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Fall Of The Black Douglases

The Black Douglases
The Black Douglases

Fall Of The Black Douglases

The Douglases, through a royal marriage of an ancestor to a daughter of the more legitimate marriage of Robert II., had a kind of claim to the throne which they never put forward. The country was thus spared dynastic wars, like those of the White and Red Roses in England; but, none the less, the Douglases were too rich and powerful for subjects.

The Earl at the moment held Galloway and Annandale, two of his brothers were Earls of Moray and Ormond; in October 1448, Ormond had distinguished himself by defeating and taking Percy, urging a raid into Scotland, at a bloody battle on the Water of Sark, near Gretna.

During the Earl of Douglas’s absence in Rome, James had put down some of his unruly retainers, and even after his return (1451) had persevered in this course. Later in the year Douglas resigned, and received back his lands, a not uncommon formula showing submission on the vassal’s favour on the lord’s part, as when Charles VII., at the request of Jeanne d’Arc, made this resignation to God!

Douglas, however, was suspected of intriguing with England and with the Lord of the Isles, while he had a secret covenant or “band” with the Earls of Crawford and Ross. If all this were true, he was planning a most dangerous enterprise.

He was invited to Stirling to meet the king under a safe-conduct, and there (February 22, 1452) was dirked by his king at the sacred table of hospitality.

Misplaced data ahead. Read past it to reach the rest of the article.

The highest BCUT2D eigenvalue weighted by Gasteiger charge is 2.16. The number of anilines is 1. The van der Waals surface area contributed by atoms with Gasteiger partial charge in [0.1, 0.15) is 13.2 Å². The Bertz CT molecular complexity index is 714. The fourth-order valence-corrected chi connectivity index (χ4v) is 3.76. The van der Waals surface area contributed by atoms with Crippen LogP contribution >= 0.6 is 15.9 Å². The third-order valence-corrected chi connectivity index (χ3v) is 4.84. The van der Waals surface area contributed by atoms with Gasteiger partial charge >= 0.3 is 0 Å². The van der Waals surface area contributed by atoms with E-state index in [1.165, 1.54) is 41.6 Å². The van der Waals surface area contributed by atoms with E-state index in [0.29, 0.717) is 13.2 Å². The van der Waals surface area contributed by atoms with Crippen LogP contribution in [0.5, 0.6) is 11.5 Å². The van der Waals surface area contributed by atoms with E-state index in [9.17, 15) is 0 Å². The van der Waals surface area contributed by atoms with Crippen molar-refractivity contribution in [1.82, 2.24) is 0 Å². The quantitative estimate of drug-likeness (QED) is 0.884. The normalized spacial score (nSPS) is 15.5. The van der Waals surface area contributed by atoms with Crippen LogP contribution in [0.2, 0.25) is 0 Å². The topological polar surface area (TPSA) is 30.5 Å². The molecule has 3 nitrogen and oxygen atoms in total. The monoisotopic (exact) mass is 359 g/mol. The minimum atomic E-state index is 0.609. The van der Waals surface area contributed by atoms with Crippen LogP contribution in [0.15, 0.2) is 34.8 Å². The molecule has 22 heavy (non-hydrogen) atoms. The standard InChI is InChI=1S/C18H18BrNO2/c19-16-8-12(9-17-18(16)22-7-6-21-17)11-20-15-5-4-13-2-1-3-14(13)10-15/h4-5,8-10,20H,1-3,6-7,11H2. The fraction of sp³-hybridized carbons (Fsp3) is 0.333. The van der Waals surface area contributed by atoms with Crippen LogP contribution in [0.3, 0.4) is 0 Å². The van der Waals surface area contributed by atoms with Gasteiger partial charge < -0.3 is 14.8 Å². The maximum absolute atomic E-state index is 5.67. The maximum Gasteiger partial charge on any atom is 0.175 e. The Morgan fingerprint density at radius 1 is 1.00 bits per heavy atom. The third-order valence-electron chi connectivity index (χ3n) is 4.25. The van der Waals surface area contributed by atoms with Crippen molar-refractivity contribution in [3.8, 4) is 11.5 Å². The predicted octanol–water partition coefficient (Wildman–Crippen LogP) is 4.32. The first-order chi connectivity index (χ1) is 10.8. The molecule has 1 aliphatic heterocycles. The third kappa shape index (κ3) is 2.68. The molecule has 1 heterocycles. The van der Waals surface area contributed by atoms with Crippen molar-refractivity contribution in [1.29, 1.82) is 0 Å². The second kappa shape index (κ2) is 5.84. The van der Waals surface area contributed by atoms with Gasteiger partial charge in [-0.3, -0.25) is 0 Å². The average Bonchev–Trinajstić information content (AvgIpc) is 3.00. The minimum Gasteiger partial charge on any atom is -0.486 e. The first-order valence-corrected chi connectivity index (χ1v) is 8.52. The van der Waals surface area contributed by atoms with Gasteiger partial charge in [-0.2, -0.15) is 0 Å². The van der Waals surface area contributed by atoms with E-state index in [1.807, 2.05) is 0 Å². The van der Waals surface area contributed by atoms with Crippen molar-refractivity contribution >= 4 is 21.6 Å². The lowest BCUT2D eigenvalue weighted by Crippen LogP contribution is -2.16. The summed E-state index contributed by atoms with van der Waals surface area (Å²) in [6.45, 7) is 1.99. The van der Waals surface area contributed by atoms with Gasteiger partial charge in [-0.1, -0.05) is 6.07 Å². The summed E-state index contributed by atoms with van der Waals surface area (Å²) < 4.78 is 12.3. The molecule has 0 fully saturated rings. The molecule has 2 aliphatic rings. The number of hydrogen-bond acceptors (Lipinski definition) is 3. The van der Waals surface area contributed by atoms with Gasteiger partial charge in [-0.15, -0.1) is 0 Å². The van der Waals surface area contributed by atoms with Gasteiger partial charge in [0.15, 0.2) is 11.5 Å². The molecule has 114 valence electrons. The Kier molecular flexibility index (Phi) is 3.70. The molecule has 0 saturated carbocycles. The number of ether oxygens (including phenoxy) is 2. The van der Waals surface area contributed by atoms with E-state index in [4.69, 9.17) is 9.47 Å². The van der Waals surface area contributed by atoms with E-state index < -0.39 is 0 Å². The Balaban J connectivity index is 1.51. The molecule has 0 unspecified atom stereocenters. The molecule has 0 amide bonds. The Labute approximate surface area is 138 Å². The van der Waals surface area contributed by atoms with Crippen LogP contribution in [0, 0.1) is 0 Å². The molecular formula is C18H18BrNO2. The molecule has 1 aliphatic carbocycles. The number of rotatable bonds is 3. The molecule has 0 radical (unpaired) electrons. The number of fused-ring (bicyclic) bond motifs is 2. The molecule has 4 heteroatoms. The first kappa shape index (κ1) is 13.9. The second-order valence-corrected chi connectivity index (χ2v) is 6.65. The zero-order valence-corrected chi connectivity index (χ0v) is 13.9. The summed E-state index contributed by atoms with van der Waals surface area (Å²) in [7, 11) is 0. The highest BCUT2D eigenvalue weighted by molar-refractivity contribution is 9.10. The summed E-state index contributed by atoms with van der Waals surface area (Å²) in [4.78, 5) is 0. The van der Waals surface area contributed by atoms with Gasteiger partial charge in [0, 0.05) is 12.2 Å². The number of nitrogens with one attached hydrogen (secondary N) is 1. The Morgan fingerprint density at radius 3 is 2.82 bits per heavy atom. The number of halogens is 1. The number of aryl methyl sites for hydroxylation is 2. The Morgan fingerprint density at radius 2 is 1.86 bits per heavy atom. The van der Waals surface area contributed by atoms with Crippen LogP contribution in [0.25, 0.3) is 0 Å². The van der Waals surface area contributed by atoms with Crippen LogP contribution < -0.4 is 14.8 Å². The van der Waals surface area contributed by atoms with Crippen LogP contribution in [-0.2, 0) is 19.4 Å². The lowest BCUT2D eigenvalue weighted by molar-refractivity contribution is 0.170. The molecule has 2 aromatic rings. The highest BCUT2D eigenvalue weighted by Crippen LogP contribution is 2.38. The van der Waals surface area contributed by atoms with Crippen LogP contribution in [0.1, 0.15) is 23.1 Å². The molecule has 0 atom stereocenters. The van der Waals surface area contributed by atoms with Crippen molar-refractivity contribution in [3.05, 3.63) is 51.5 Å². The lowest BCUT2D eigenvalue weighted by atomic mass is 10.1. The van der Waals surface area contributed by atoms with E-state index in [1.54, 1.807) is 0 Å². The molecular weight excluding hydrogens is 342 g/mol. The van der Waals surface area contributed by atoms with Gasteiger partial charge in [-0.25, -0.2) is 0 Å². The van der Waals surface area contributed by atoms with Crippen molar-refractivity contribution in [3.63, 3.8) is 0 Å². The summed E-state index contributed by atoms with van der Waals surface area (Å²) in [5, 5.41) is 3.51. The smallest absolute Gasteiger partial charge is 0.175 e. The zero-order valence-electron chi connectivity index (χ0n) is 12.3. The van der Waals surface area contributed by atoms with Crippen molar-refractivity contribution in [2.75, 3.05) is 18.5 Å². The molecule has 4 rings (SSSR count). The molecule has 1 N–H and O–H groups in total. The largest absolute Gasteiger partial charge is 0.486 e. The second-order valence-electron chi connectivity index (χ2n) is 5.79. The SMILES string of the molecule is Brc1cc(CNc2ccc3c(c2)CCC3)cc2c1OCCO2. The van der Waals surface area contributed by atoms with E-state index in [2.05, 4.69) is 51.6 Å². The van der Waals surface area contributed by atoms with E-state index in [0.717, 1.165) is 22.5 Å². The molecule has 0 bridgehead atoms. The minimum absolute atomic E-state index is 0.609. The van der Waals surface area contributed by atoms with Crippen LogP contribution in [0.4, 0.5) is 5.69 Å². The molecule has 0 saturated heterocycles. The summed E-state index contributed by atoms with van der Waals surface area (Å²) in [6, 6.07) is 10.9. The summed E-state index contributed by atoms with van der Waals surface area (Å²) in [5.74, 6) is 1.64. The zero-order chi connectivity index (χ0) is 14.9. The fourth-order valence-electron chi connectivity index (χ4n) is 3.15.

Whether this crime was premeditated or merely passionate is unknown, as in the case of Bruce’s murder of the Red Comyn before the high altar. Parliament absolved James on slender grounds. James, the brother of the slain earl, publicly defied his king, gave his allegiance to Henry VI. of England, withdrew it, intrigued, and, after his brothers had been routed at Arkinholm, near Langholm (May 18, 1455), fled to England. His House was proclaimed traitorous; their wide lands in southern and south-western Scotland were forfeited and redistributed, the Scotts of Buccleuch profiting largely in the long-run. The leader of the Royal forces at Arkinholm, near Langholm, was another Douglas, one of “the Red Douglases,” the Earl of Angus; and till the execution of the Earl of Morton, under James VI., the Red Douglases were as powerful, turbulent, and treacherous as the Black Douglases had been in their day. When attacked and defeated, these Douglases, red or black, always allied themselves with England and with the Lords of the Isles, the hereditary foes of the royal authority.

Meanwhile Edward IV. wrote of the Scots as “his rebels of Scotland,” and in the alternations of fortune between the Houses of York and Lancaster, James held with Henry VI. When Henry was defeated and taken at Northampton (July 10, 1460), James besieged Roxburgh Castle, an English hold on the Border, and (August 3, 1460) was slain by the explosion of a great bombard.

James was but thirty years of age at his death. By the dagger, by the law, and by the aid of the Red Douglases, he had ruined his most powerful nobles, and his own reputation. His early training, like that of James VI., was received while he was in the hands of the most treacherous, bloody, and unscrupulous of mankind; later, he met them with their own weapons. The foundation of the University of Glasgow (1451), and the building and endowment of St Salvator’s College in St Andrews, by Bishop Kennedy, are the most permanent proofs of advancing culture in the reign of James.

Many laws of excellent tendency, including sumptuary laws, which suggest the existence of unexpected wealth and luxury, were passed; but such laws were never firmly and regularly enforced. By one rule, which does seem to have been carried out, no poisons were to be imported: Scottish chemical science was incapable of manufacturing them. Much later, under James VI., we find a parcel of arsenic, to be used for political purposes, successfully stopped at Leith.

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